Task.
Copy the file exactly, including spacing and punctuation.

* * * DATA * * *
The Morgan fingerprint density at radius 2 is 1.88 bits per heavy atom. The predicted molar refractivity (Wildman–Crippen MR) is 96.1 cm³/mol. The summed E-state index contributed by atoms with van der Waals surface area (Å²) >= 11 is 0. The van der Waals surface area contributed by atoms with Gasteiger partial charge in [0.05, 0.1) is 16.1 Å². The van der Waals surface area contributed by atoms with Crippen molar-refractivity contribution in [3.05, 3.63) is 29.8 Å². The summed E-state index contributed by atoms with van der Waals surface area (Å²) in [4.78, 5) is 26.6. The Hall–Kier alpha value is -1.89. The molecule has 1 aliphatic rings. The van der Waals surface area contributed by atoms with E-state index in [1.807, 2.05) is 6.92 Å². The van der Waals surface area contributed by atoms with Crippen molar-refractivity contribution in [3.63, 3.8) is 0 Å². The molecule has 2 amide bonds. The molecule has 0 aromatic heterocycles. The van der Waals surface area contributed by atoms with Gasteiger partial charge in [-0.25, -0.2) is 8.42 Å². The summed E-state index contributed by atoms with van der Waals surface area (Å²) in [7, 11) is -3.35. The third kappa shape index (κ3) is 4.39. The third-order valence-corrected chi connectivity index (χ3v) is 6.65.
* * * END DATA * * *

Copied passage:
The Morgan fingerprint density at radius 2 is 1.88 bits per heavy atom. The predicted molar refractivity (Wildman–Crippen MR) is 96.1 cm³/mol. The summed E-state index contributed by atoms with van der Waals surface area (Å²) >= 11 is 0. The van der Waals surface area contributed by atoms with Gasteiger partial charge in [0.05, 0.1) is 16.1 Å². The van der Waals surface area contributed by atoms with Crippen molar-refractivity contribution in [3.05, 3.63) is 29.8 Å². The summed E-state index contributed by atoms with van der Waals surface area (Å²) in [4.78, 5) is 26.6. The Hall–Kier alpha value is -1.89. The molecule has 1 aliphatic rings. The van der Waals surface area contributed by atoms with E-state index in [1.807, 2.05) is 6.92 Å². The van der Waals surface area contributed by atoms with Crippen molar-refractivity contribution in [3.63, 3.8) is 0 Å². The molecule has 2 amide bonds. The molecule has 0 aromatic heterocycles. The van der Waals surface area contributed by atoms with Gasteiger partial charge in [-0.25, -0.2) is 8.42 Å². The summed E-state index contributed by atoms with van der Waals surface area (Å²) in [7, 11) is -3.35. The third kappa shape index (κ3) is 4.39. The third-order valence-corrected chi connectivity index (χ3v) is 6.65.